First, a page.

Best Alternative to a Negotiated Agreement (BATNA)

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In negotiation theory, the Best Alternative to a Negotiated Agreement or BATNA is the choice of action that will be taken by a party if the current negotiations break down and an agreement cannot be reached. BATNA is a critical process and the guiding principle for a successful negotiator. A party should generally not accept an inferior resolution than its BATNA.

The BATNA is often conceived by negotiators not as a safety net, but rather as an asset in negotiations. Even though a negotiator’s alternative options should, in practice, be easy to evaluate, the attempt to understand which alternative symbolizes a party’s BATNA is often not invested.

BATNA was developed by negotiation researchers Roger Fisher and William Ury of the Harvard Program on Negotiation (PON), in their series of books on Principled negotiation that started with Getting to YES, unsuspectingly reproduced the game theory concept of a disagreement point from bargaining problems pioneered by Nobel Laureate John Forbes Nash decades earlier.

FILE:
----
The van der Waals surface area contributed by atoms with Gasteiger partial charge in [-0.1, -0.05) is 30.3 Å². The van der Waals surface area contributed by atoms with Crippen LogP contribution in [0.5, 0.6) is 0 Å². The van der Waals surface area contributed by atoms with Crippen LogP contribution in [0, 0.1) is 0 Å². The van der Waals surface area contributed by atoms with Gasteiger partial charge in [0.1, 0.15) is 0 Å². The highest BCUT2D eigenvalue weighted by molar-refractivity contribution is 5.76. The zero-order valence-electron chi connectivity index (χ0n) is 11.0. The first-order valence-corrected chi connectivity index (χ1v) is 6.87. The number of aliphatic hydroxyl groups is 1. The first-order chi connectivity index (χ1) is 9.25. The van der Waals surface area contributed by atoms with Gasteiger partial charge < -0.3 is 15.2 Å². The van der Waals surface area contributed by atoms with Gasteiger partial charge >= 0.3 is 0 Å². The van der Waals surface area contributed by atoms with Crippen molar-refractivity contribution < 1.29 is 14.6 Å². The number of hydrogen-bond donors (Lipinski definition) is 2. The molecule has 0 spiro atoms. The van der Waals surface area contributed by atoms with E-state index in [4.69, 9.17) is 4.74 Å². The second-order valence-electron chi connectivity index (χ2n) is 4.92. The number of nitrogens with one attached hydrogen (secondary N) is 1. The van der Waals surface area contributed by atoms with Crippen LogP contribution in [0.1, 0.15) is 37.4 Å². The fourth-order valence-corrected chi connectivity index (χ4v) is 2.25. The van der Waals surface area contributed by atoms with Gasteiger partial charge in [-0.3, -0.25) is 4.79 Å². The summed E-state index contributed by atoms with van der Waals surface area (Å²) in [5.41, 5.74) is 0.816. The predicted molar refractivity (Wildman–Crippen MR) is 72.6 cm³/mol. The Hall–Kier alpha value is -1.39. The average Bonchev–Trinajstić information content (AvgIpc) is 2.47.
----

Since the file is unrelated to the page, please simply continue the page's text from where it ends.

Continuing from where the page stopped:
A brutal, aggressive and to the point negotiation style is the framework approach most people have when it comes to negotiation, a theoretical example of that is Adversarial Approach Style Negotiation. But in practice, as mentioned by experts and researchers such as Fisher and Ury. This lets each party achieve its goals in a distributive way.

Attractive Alternatives is essential to develop a very strong BATNA. In Getting to YES, the authors give 3 suggestions of how this can be achieved

  • Inventing a list of actions you might take if no agreement is reached
  • Converting some of the more promising ideas and transforming them into tangible and partial alternatives
  • Selecting the alternative that sounds best

BATNA rules

A BATNA is not disclosed unless it’s beneficial. In negotiations involving cross-cultural exchange, all parties need to take into consideration cultural cognitive behaviors and not permit judgments and biases to affect the negotiation. The individual should be removed from the objective.

The purpose here, as Gulliver mentions, is for negotiation parties to be aware. Preparation at all levels, including prejudice-free thoughts, emotion-free behavior, bias-free behavior is helpful according to Morris and Gelfand.


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